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January 8, 2011

Los Angeles Philharmonic launches live-to-movie-theater concerts

Move over, Metropolitan Opera.

The Los Angeles Philharmonic has also gotten into the act of beaming live performances to movie theaters around the country.

It's not as ambitious a venture (yet), with only three concert in the series this season, but if the idea catches on, I imagine we'll see a lot more of this sort of thing in the future, and not just from the LA Phil.

That orchestra's selling point, of course, is its music director, Gustavo Dudamel, he of the hair and the vitality. He'll conduct a program of Adams, Bernstein and Beethoven in Sunday's concert, which will be at 5 p.m. EST.

Several cineplexes in our area will offer the event, including Bel Air Cinema in Abingdon, AMC Columbia Mall, REG Snowden Square, and AMC Owings Mills. (It would be nice to see a movie theater or two inside Baltimore get into the act.)

I know I'm obstinately old-fashioned, but I just can't get overly excited about attending a virtual concert (or opera, for that matter). That said, I'm all for anything that will bring people together for music, and I hope this venture is a success.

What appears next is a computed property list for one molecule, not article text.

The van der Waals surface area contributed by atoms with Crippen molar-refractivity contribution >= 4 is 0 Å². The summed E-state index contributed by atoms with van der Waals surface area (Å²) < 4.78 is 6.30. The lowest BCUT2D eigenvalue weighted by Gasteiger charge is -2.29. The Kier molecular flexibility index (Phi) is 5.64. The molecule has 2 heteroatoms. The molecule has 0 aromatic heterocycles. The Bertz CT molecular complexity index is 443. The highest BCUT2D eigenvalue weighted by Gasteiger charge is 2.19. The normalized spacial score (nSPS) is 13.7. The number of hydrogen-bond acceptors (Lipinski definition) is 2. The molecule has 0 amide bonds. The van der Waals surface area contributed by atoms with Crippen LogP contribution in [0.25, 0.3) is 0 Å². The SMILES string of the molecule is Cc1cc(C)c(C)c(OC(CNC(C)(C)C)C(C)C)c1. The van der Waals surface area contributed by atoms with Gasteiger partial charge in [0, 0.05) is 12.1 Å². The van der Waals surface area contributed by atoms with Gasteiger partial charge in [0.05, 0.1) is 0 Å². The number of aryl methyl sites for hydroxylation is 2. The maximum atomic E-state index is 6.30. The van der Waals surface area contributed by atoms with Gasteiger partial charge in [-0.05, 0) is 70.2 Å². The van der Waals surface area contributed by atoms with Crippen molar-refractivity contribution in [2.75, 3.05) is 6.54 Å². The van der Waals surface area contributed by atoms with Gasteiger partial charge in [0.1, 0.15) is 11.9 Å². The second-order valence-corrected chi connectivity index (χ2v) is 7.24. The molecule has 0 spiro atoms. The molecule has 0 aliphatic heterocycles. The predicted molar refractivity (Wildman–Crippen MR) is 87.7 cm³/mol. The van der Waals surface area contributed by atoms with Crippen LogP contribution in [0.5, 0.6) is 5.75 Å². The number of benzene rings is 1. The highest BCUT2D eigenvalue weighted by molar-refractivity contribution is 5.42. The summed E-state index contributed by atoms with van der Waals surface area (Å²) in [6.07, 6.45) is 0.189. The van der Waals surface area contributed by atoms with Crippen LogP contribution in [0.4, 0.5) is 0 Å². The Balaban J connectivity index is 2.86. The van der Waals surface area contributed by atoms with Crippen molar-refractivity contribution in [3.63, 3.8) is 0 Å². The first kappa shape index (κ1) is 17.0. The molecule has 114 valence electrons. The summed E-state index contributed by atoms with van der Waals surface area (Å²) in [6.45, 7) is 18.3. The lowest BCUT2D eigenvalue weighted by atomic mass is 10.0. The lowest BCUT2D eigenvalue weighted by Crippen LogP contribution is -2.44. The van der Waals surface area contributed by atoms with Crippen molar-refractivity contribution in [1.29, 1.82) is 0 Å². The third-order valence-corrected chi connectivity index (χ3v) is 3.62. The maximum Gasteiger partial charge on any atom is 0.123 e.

Posted by Tim Smith at 7:03 AM | | Comments (2)


I love this idea and would love to find out how to connect one of the theatres in my area to this.

The links in the story will get to you to the site where you can find all the theaters. If that fails, just google LA Philharmonic and you'll find your way there through links on that page to Los Angeles Philharmonic Live. TIM

At my local multiplex (neither in the BWI area nor LA), the audience number didn't even hit double-digits. However, this is the first one in this series, and word of mouth obviously needs to build. However, in a sense, the most important audience initially for these LA Phil HD-casts is the LA regional audience, since tickets for "The Dude"'s concerts in LA are like gold dust, from what I understand. From the LA Times' Culture Monster blog, this post says: